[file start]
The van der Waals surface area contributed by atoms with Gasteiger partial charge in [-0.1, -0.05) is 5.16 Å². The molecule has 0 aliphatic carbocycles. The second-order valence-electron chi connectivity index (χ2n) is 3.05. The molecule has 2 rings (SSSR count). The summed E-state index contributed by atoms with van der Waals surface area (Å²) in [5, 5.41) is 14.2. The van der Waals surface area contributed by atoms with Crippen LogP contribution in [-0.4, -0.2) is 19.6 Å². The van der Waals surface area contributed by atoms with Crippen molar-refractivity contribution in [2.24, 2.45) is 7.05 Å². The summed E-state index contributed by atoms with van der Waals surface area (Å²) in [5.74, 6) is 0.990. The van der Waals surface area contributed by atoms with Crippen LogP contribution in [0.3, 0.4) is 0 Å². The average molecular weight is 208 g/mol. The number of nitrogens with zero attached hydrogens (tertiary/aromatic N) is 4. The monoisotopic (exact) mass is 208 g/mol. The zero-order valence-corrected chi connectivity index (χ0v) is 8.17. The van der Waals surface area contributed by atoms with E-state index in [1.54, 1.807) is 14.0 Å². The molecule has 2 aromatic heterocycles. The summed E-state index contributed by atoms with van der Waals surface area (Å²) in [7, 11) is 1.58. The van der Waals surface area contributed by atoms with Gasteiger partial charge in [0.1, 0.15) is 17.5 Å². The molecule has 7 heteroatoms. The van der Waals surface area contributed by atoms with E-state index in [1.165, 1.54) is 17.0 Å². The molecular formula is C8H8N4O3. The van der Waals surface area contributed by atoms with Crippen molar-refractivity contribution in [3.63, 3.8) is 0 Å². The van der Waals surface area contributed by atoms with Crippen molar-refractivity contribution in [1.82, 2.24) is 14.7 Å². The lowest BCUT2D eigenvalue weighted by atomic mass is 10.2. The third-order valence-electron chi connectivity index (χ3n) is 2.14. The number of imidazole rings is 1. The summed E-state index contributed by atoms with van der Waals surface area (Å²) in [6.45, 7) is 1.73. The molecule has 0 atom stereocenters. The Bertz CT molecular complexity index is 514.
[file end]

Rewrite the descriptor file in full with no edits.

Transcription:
The van der Waals surface area contributed by atoms with Gasteiger partial charge in [-0.1, -0.05) is 5.16 Å². The molecule has 0 aliphatic carbocycles. The second-order valence-electron chi connectivity index (χ2n) is 3.05. The molecule has 2 rings (SSSR count). The summed E-state index contributed by atoms with van der Waals surface area (Å²) in [5, 5.41) is 14.2. The van der Waals surface area contributed by atoms with Crippen LogP contribution in [-0.4, -0.2) is 19.6 Å². The van der Waals surface area contributed by atoms with Crippen molar-refractivity contribution in [2.24, 2.45) is 7.05 Å². The summed E-state index contributed by atoms with van der Waals surface area (Å²) in [5.74, 6) is 0.990. The van der Waals surface area contributed by atoms with Crippen LogP contribution in [0.3, 0.4) is 0 Å². The average molecular weight is 208 g/mol. The number of nitrogens with zero attached hydrogens (tertiary/aromatic N) is 4. The monoisotopic (exact) mass is 208 g/mol. The zero-order valence-corrected chi connectivity index (χ0v) is 8.17. The van der Waals surface area contributed by atoms with E-state index in [1.54, 1.807) is 14.0 Å². The molecule has 2 aromatic heterocycles. The summed E-state index contributed by atoms with van der Waals surface area (Å²) in [7, 11) is 1.58. The van der Waals surface area contributed by atoms with Gasteiger partial charge in [0.1, 0.15) is 17.5 Å². The molecule has 7 heteroatoms. The van der Waals surface area contributed by atoms with E-state index in [1.165, 1.54) is 17.0 Å². The molecular formula is C8H8N4O3. The van der Waals surface area contributed by atoms with Crippen molar-refractivity contribution in [3.63, 3.8) is 0 Å². The van der Waals surface area contributed by atoms with Crippen molar-refractivity contribution in [1.82, 2.24) is 14.7 Å². The lowest BCUT2D eigenvalue weighted by atomic mass is 10.2. The third-order valence-electron chi connectivity index (χ3n) is 2.14. The number of imidazole rings is 1. The summed E-state index contributed by atoms with van der Waals surface area (Å²) in [6.45, 7) is 1.73. The molecule has 0 atom stereocenters. The Bertz CT molecular complexity index is 514.